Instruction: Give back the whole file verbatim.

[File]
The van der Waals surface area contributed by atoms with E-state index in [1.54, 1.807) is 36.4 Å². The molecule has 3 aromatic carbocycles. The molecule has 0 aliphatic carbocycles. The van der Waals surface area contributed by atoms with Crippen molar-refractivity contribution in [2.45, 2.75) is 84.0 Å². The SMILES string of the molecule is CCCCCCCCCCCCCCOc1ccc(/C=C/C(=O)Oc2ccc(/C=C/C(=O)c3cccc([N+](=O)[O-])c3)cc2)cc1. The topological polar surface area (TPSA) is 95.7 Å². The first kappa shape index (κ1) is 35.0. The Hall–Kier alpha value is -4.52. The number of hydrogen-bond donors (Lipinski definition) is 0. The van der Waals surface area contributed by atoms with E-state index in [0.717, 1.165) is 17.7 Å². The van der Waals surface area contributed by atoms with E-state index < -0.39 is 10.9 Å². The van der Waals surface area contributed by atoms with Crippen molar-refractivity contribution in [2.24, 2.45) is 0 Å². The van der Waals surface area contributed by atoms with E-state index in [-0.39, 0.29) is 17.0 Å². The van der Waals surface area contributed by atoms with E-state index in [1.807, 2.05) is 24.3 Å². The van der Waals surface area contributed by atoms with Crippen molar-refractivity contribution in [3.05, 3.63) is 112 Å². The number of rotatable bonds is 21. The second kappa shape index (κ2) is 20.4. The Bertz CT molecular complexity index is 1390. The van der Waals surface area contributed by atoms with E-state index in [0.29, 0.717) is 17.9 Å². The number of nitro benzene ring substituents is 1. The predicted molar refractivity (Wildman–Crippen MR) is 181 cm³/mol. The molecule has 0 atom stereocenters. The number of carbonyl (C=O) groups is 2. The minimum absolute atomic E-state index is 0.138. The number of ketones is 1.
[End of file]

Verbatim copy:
The van der Waals surface area contributed by atoms with E-state index in [1.54, 1.807) is 36.4 Å². The molecule has 3 aromatic carbocycles. The molecule has 0 aliphatic carbocycles. The van der Waals surface area contributed by atoms with Crippen molar-refractivity contribution in [2.45, 2.75) is 84.0 Å². The SMILES string of the molecule is CCCCCCCCCCCCCCOc1ccc(/C=C/C(=O)Oc2ccc(/C=C/C(=O)c3cccc([N+](=O)[O-])c3)cc2)cc1. The topological polar surface area (TPSA) is 95.7 Å². The first kappa shape index (κ1) is 35.0. The Hall–Kier alpha value is -4.52. The number of hydrogen-bond donors (Lipinski definition) is 0. The van der Waals surface area contributed by atoms with E-state index in [0.717, 1.165) is 17.7 Å². The van der Waals surface area contributed by atoms with E-state index < -0.39 is 10.9 Å². The van der Waals surface area contributed by atoms with Crippen molar-refractivity contribution in [2.24, 2.45) is 0 Å². The van der Waals surface area contributed by atoms with E-state index in [-0.39, 0.29) is 17.0 Å². The van der Waals surface area contributed by atoms with E-state index in [1.807, 2.05) is 24.3 Å². The van der Waals surface area contributed by atoms with Crippen molar-refractivity contribution in [3.05, 3.63) is 112 Å². The number of rotatable bonds is 21. The second kappa shape index (κ2) is 20.4. The Bertz CT molecular complexity index is 1390. The van der Waals surface area contributed by atoms with E-state index in [0.29, 0.717) is 17.9 Å². The number of nitro benzene ring substituents is 1. The predicted molar refractivity (Wildman–Crippen MR) is 181 cm³/mol. The molecule has 0 atom stereocenters. The number of carbonyl (C=O) groups is 2. The minimum absolute atomic E-state index is 0.138. The number of ketones is 1.